“The United Nations Permanent Court of Arbitration delivered its final ruling Tuesday in a case between the Philippines and China over disputed maritime claims in the South China Sea. …
As expected, the panel ruled in favor of the Philippines and determined that China has no legal basis to claim rights to the majority of the South China Sea. But there is no mechanism to enforce the ruling. And China quickly rejected the decision, with some in the Chinese establishment hinting at possible retaliation,” the Council on Foreign Relations reported on Wednesday.
The situation is becoming a focal point of world tensions. The author of the report also published a longer version of it in the Huffington Post. It makes for comprehensive reading on the evolvement of a situation that Yonder has been following over the past year.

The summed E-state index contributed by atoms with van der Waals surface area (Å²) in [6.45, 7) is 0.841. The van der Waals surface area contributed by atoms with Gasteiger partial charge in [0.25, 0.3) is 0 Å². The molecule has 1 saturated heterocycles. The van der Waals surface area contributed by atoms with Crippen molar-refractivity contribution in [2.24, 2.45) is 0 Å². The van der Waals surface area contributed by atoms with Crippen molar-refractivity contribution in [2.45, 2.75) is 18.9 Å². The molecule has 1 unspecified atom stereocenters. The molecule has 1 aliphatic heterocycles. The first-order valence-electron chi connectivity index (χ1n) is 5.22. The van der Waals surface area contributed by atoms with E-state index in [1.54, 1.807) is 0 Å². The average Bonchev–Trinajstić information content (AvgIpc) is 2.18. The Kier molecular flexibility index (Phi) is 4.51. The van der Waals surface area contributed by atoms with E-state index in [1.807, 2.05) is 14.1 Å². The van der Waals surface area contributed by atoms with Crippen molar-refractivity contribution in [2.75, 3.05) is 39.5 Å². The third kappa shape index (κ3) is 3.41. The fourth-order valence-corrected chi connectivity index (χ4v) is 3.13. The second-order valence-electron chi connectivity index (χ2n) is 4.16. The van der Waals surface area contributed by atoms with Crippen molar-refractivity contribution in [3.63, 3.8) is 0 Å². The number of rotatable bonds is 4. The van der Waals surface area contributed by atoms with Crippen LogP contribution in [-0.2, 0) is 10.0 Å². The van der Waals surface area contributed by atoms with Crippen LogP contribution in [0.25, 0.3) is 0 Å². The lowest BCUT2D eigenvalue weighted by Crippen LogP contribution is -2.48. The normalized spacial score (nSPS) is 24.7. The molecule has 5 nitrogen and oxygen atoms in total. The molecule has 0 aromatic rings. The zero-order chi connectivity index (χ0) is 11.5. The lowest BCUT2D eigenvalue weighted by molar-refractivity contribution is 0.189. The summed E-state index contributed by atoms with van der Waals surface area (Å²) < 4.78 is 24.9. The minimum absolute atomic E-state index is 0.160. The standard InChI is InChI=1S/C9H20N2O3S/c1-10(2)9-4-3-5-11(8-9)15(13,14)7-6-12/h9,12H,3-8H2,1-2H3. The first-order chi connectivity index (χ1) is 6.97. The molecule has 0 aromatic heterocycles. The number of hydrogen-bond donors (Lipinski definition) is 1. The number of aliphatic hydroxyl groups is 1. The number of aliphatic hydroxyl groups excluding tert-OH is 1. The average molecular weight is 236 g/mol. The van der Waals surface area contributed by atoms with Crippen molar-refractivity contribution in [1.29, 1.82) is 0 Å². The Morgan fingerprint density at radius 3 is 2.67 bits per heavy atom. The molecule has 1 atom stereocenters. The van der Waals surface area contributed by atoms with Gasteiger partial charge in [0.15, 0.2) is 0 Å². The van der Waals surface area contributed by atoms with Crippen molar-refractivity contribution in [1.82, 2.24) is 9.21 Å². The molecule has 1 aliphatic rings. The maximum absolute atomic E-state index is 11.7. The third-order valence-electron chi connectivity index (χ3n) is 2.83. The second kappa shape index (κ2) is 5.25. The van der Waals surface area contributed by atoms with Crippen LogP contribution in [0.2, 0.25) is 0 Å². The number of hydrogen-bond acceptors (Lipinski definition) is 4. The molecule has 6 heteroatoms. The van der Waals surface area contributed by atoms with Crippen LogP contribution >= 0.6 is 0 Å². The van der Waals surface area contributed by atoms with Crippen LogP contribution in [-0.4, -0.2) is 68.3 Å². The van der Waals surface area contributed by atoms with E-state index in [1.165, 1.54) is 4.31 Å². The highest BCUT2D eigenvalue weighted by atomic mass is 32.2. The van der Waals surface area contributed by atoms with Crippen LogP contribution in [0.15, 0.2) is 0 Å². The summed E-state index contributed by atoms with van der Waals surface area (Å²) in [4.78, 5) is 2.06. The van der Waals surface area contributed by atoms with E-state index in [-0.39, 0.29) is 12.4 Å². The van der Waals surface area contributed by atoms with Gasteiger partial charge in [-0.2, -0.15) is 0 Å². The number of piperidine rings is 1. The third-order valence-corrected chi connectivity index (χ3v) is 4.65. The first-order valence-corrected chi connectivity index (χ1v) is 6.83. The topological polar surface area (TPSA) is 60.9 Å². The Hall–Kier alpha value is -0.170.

However, this news allows me to add a little promising note: a new website, SupChina, which launched a few months ago and has so far functioned as an aggregate of news about China, has been reinforced by a podcast called Sinica, which is run by the duo Kaiser Kuo and Jeremy Goldkorn. Both have recently returned from China, where they spent more than two decades working and reporting. With Sinica, SupChina is gaining a bit of its own voice, and is no longer just a collection of mainstream news reports. It is interesting to note that two other reporters participated at the U.S. launch of Sinica — Gady Epstein from the Economist and independent writer and producer Mary Kay Magistad, two experts on China who have also recently returned from the country. So while we are losing some precious voices and reporters in China, let’s hope that publications like SupChina can use their experience and knowledge to create a dialogue in China from afar as ChinaFile is already doing it. Sinica’s launch within SupChina contained a good debate on the decision by the United Nations Court of Arbitration, and should be published as a separate podcast soon, I hope. It is definitely worth a listen.
Also published on Medium.